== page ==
Print Version February 16th, 2006
There have been several cases of people blind from birth who in adulthood have been cured—or at least the physical impediment to their sight is removed. Sometimes it’s a tumour removed or cataracts, sometimes new corneas grafted in. But even though the cure is complete in one sense the person still has to learn to see for the first time.
That learning can be terrifying, the light painful, the chaos of colour disorientating, the formless field of light confusing. And nothing they had once imagined about the visual world seems to fit the unbelievable experience they are undergoing. They cannot believe their fingers or their ears. Before they could cross the road by ear alone and now the only way to do it is to close their new found eyes and let the familiar skills of darkness take care of them.
Learning to see takes time and those who’ve done it say it never loses its oddness and awful wonder.
I think that’s how we are in this world since Jesus. In some real sense Jesus death and resurrection changed everything—it filled the whole word with its joy. It cured us completely. But still we have to learn to live by its light. We still only half see. People hardly see human half the time. Often we don’t whether to laugh or cry.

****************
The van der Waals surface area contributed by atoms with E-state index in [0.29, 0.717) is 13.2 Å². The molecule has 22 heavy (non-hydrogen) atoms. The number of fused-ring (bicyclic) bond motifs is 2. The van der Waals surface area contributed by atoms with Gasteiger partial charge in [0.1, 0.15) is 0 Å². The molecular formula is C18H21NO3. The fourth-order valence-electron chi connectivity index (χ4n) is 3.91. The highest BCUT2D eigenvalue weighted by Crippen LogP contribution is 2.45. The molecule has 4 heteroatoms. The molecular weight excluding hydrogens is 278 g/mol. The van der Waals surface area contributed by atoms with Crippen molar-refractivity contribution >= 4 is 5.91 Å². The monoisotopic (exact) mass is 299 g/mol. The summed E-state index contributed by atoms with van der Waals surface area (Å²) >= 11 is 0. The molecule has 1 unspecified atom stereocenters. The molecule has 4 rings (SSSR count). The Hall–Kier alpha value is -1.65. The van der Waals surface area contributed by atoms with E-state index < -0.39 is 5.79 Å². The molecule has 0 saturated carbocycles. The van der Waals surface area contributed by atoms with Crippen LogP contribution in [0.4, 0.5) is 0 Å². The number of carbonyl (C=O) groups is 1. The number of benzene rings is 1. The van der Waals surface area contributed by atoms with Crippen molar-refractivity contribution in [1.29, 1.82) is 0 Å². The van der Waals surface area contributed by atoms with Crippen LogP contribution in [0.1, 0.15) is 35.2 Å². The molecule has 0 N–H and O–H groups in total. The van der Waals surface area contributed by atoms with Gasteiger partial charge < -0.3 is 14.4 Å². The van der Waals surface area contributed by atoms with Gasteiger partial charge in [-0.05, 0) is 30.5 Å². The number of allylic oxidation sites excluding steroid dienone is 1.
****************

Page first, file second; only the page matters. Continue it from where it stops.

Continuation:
And I think maybe that’s a mercy—our being halfway creatures. Nothing might be plain to us but we have two things on our side. Our honesty with God about who and how we are is one. And Jesus is the other. When we can’t see him at all clearly we can rest assured he sees us, always see us. And if we let him gaze on us he will slowly teach us how to see him true, in all his unfamiliar joy.
St. James compares the word of God to a mirror reflecting back our likeness. Well, Jesus is our mirror—as we see him, in his eyes we see ourselves.